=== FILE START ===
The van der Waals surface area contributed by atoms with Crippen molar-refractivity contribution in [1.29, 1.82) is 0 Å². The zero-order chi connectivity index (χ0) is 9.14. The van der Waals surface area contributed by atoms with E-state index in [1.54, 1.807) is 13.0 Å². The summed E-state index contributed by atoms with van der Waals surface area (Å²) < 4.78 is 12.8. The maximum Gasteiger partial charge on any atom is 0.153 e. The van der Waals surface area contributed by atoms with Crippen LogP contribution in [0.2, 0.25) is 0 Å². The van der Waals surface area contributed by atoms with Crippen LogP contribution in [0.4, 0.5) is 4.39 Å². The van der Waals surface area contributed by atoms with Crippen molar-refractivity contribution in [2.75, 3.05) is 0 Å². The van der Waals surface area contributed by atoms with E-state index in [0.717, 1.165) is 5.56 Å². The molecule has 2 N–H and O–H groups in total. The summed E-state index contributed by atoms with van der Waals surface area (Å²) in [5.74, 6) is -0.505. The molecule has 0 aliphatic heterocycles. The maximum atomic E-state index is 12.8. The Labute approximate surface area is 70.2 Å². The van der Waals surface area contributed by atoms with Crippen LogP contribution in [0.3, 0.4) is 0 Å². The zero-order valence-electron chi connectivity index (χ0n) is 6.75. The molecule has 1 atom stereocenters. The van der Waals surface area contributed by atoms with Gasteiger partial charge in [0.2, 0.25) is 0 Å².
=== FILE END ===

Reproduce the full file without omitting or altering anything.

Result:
The van der Waals surface area contributed by atoms with Crippen molar-refractivity contribution in [1.29, 1.82) is 0 Å². The zero-order chi connectivity index (χ0) is 9.14. The van der Waals surface area contributed by atoms with E-state index in [1.54, 1.807) is 13.0 Å². The summed E-state index contributed by atoms with van der Waals surface area (Å²) < 4.78 is 12.8. The maximum Gasteiger partial charge on any atom is 0.153 e. The van der Waals surface area contributed by atoms with Crippen LogP contribution in [0.2, 0.25) is 0 Å². The van der Waals surface area contributed by atoms with Crippen LogP contribution in [0.4, 0.5) is 4.39 Å². The van der Waals surface area contributed by atoms with Crippen molar-refractivity contribution in [2.75, 3.05) is 0 Å². The van der Waals surface area contributed by atoms with E-state index in [0.717, 1.165) is 5.56 Å². The molecule has 2 N–H and O–H groups in total. The summed E-state index contributed by atoms with van der Waals surface area (Å²) in [5.74, 6) is -0.505. The molecule has 0 aliphatic heterocycles. The maximum atomic E-state index is 12.8. The Labute approximate surface area is 70.2 Å². The van der Waals surface area contributed by atoms with Crippen LogP contribution in [0.3, 0.4) is 0 Å². The zero-order valence-electron chi connectivity index (χ0n) is 6.75. The molecule has 1 atom stereocenters. The van der Waals surface area contributed by atoms with Gasteiger partial charge in [0.2, 0.25) is 0 Å².